Nancy Swiatkwich was a recently divorced mom of three, who was none too pleased with the performance of the driver who took her kids to school, when a friend who worked for the district, Kathy Donaldson, told her to go see Jim Wojicicki, the school’s transportation manager at the time.

Before she quite knew what happened, she was signed up to undergo background checks and driving classes, she said.

“I didn’t know anything about bus driving,” she said.

Seventeen years later and recently retired from driving, she recalled what a great move it was to drive a school bus.

“It had hours that worked for me, being able to take care of my kids, which was important,” Swiatkwich said.

The relationships a driver forges with students, their families and other drivers also is important, said Tami Smith, who started driving for Brookfield 15 years ago after about 18 months driving for Mathews School District.

“You get to know the families,” she said. “You get to know the kids growing up. They’re part of your family.”

“You refer to them as, ‘Those are my kids,’” said Swiatkwich, of Cortland.

With drivers who speak as glowingly about driving a school bus as Smith and Swiatkwich, it might seem odd that there is a shortage of drivers.

Brookfield Local School District Transportation and Facilities Supervisor Rick Dudzenski said Brookfield is down one driver from its preferred slate of 11, and has only two substitute drivers. Schools all over the country are looking to attract drivers, he said, and Swiatkwich said she knows through a Facebook page of schools in Canada and Australia that also are short of drivers.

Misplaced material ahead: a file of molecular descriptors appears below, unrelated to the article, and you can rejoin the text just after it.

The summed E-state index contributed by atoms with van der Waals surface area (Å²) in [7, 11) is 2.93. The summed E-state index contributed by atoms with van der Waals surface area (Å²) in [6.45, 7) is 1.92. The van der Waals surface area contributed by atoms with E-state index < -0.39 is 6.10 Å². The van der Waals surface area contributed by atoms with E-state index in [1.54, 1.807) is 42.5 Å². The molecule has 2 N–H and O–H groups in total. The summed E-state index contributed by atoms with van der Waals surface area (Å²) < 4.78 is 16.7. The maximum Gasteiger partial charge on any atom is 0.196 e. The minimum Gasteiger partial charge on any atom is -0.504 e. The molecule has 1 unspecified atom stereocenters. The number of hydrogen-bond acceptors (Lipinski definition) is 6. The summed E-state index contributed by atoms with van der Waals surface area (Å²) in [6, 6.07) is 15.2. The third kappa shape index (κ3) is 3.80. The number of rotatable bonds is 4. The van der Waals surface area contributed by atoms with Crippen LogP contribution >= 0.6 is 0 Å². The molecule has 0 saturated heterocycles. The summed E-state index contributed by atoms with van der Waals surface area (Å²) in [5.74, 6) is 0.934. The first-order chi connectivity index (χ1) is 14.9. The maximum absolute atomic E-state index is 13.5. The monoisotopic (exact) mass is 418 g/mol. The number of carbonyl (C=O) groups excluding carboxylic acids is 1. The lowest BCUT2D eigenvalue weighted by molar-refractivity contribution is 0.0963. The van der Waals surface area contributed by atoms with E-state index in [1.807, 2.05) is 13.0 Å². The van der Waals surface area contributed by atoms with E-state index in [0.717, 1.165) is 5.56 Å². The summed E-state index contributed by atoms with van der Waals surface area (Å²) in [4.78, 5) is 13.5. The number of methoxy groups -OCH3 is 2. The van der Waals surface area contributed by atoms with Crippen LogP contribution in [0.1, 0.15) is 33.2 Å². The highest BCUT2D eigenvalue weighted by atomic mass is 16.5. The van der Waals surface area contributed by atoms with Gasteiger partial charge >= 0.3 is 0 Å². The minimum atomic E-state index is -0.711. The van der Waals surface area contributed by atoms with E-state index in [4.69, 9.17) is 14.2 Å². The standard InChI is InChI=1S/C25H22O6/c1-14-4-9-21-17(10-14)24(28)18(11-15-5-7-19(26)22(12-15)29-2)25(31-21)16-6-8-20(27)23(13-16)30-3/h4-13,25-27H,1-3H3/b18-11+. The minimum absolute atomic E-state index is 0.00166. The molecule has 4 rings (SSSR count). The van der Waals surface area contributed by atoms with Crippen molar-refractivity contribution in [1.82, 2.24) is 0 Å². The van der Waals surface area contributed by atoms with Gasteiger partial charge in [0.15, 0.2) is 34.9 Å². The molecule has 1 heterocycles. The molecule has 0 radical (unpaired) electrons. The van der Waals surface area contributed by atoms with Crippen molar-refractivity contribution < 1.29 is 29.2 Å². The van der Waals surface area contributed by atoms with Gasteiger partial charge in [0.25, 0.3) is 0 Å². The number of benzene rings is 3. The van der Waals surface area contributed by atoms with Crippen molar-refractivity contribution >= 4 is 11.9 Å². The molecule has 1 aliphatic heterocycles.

It’s a great job if you don’t want to work full time — taking up only four hours a day in Brookfield — love kids and want to serve the community, drivers said.

However, the four hours is split into two, two-hour shifts; drivers are subject to random drug and alcohol tests and annual physicals and hearing and eye tests; and it’s a time-consuming and, for some, expensive job to get into.

Aside from obtaining a commercial driver’s license, drivers have to undergo 20 hours of classroom training and at least 20 hours of on-board instruction, and pass criminal and child abuse background checks.

“It can be very overwhelming,” said Swiatkwich, but noted that she “had nothing” when she started and ended up being an on-board instructor.

Brookfield has tried to attract drivers by paying them $10 an hour while they are undergoing training, which just about offsets the cost of what the drivers have to pay for on their own, said Dudzenski, Swiatkwich’s son.

Brookfield’s starting wage for drivers is $15.65 an hour, and each driver gets a chance to earn more by driving for field trips and away games, and unrelated jobs within the school, such as working in the cafeteria and cleaning, Smith said.

“It’s rewarding,” Swiatkwich said. “It’s like any job: if it is something you are passionate about, you find the good in it.”

Smith, of Niles, said she has no plans to retire — “I’m going to be here until the end of time” – and loves to see the students she carried around growing up, getting driver’s licenses and having kids of their own.

“When the kids get on the bus and they call you auntie or mom, they’re connected to you,” Smith said.